Published: Mon, April 08, 2019
Electronics | By Kelly Massey

USA airlines start to recover from flight-data interruption

USA airlines start to recover from flight-data interruption

Computer outages Monday morning were causing flights to be delayed out of several airports across the country.

"There's now a technology issue that's impacting our operation this morning".

Southwest Airlines said on Twitter that they have been told the technical issue delaying their flights has now been resolved. The airline said after the systems resumed that the flight would arrive at 8.05 a.m.

Low-priced carrier Jet Blue was also affected, the Federal Aviation Authority (FAA) told the USA broadcaster CBS.

Other airlines affected include JetBlue, United and Alaska airlines.

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Last week, several airlines had reported issues with Sabre Corp's flight reservation and booking system due to which passengers had difficulty accessing flight check-in systems.

That vendor is AeroData, a company that lets airlines plan the weight and balance of their aircraft for safety purposes, along with other flight planning systems, Southwest said in an email to NPR. The delay today related to Aerodata's inability to allow airlines to make or release paperwork for flights.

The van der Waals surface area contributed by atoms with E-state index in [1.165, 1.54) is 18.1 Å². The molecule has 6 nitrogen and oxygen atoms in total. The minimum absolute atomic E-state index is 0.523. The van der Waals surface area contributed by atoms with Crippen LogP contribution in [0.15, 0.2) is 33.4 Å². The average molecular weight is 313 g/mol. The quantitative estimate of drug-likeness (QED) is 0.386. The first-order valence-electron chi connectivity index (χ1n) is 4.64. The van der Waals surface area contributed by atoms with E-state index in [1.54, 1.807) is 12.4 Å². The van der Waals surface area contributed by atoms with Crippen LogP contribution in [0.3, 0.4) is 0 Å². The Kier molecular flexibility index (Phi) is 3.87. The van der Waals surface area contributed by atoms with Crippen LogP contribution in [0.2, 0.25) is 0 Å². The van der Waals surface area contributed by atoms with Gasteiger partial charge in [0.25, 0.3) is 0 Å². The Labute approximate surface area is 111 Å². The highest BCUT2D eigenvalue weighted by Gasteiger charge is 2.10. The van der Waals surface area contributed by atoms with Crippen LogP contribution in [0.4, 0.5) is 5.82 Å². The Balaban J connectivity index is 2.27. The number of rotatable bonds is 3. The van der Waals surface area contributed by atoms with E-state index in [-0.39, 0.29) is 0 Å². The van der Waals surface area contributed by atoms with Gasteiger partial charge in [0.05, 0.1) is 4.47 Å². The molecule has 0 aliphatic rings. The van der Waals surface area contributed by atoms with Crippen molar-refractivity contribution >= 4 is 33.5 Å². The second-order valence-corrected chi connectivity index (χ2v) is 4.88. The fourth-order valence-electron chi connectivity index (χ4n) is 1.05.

"Some flights that were affected have departed, and we're working to get all affected flights back on schedule", United said. According to the company's public website (which hasn't been updated since the company moved from Colorado to Arizona in 2008), AeroData won a 1990 contract with the FAA to "distribute its public domain data".

Delta said that the outage prevented some of its Delta Connection flights from leaving on time.

When flights are delayed or canceled, airlines face immediate customer backlash even when the issue is not immediately theirs to own.

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